Wednesday, September 30, 2009

New Comet Discovery: P/2009 QG31

IAU circular No. 9078, issued on 2009, Sept. 29, announces that an asteroidal object, discovered with a 0.45-m f/2.8 reflector + CCD by the "La Sagra Sky Survey" (Spain), has been reported to show cometary features by several observers, involved in its astrometric follow-up.

Our attention to this object with a peculiar orbit, has been drawn by one member of the "La Sagra" staff (R. Stoss, 2009 Sept. 10, private communication). Then we planned an observing campaign, asking some help to other fellow observers of the CARA collaboration (namely, P. Bacci, E. Bryssinck and R. Ligustri).

Our first attempt to investigate about the nature of this object, simply failed: the images obtained on 2009, Sept. 14, remotely from the Mayhill Station (NM) of the GRAS network, were of bad quality due to the presence of thin cyrrus clouds. Then, for several nights, bad weather conditions prevented us to perform further follow-up on it.

Finally, on Sept. 18.5, we succeed imaging it remotely with the 0.35-m f/7 reflector + CCD of the "Skylive" network (near Trunkey, Australia). At that time, the object was nearly 70 deg above the horizon, and the very good seeing allowed us to identify its tiny round coma, about 7-arcsec in diameter, having a total (unfiltered R) magnitude of about 19:


Further confirming observations were performed by other fellow observers we alerted, like the CARA memebers E. Bryssinck (remotely through the Tzec Maun 0.4-m reflector, NM, Sept. 16.3) and R. Ligustri (Talmassons, Italy, 0.35-m reflector; Sept. 19.9), who reported a coma ranging from 10 to 15-arcsec in diameter.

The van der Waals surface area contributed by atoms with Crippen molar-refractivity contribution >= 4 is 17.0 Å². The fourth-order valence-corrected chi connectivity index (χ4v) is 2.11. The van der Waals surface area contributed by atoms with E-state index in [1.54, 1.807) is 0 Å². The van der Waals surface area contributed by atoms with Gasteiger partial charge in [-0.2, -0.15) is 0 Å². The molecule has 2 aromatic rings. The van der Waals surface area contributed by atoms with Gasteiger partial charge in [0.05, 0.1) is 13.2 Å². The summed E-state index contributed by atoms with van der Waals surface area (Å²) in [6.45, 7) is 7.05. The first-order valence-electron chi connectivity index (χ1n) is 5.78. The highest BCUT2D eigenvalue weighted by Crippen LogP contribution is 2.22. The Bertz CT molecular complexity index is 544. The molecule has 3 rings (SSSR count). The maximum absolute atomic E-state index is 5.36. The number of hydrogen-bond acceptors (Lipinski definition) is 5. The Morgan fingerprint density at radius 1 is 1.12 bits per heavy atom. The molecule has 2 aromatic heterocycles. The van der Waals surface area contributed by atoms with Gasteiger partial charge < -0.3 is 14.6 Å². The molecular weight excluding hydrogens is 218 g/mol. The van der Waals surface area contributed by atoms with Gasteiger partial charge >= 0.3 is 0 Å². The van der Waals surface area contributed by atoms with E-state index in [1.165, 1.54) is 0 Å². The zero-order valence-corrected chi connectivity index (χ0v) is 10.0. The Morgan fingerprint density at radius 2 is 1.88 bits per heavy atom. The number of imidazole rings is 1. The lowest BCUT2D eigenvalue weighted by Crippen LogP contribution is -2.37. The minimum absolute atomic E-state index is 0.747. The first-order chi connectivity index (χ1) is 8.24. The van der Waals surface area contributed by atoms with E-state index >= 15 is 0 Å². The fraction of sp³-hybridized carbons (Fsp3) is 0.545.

Other indipendent positive detections of cometary features on this object were performed by observers operating professional telescopes, like A. F. Tubbiolo and R. S. McMillan (Spacewatch 1.8-m reflector, Sept. 12.3), F. Hormuth (Calar Alto 3.5-m telescope, Sept. 17.9) and G. Muler (2-m Faulkes Telescope North, Sept. 18.4), that described a 10-15-arcsec diffuse coma.

According to the Minor Planet Center's database, this low-activity, Jupiter-family comet, completes a revolution around the Sun every 6.8 years, with a perihelion at about 2.1 Au from our star (that will be reached in Oct. 2009), and an aphelion at 5.0 AU; inclination above the ecliptic plane is about 5 deg. It's future visibility will be complicated by its declining brightness.

Congratulations to the "La Sagra Sky Survey" staff for their discovery.

by G. Sostero, E. Guido, P. Camilleri, M. Jaeger, W. Vollmann, and E. Prosperi

Monday, September 28, 2009

New Comet Discovery: P/2009 S2 (McNAUGHT)

IAUC nr. 9075, issued on 2009 Sept. 24th, announces the discovery of another comet by Robert McNaught, named P/2009 S2. This object has been picked-up by McNaught on 2009, Sept.20.7 in the southern constellation of Fornax, at about magnitude 19.

We performed some follow-up of this target remotely on 2009, Sept. 24.36 with a 0.25-m, f/3.4 reflector + CCD (near Mayhill, NM). Stacking of 15 unfiltered exposures, 120-seconds each, showed a coma nearly 10" in diameter, remarkably elongated in the same direction of a narrow tail, that was measured to be about 14" long in p.a. 255 deg.

Our image is available here:


Preliminaty orbital elements and ephemerids of this periodic comet has been published on M.P.E.C. 2009-S90:


Perihelion has been reached on June, 2009, at about 2.2 AU from the Sun. The orbit has an inclination of 28 degrees, and is completed in nearly 8.5 years. P/2009 S2 will mostly remain a faint southern comet for the rest of the current perihelium passage.

by Ernesto Guido and Giovanni Sostero

Thursday, September 24, 2009

New discovered PHA: 2009 ST19

This minor planet, belonging to the "Apollo" class, is also flagged as a "Potentially Hazardous Asteroid", an object that, because of its orbital parameters, might represent a possible threat of impact for planet Earth (http://neo.jpl.nasa.gov/neo/pha.html).

It has beeen discovered serendipitously by the Spanish amateur astronomer J. M. Bosch (Santa Maria de Montmagastrell, MPC#B74) on 2009, Sept. 16.2, ay magnitude about 17. At that time it was posted on the NEO-CP webpage of the Minor Planet Center as "jmbo11"; after a couple of days it was withdrawn, because it was not confirmed by any further observations.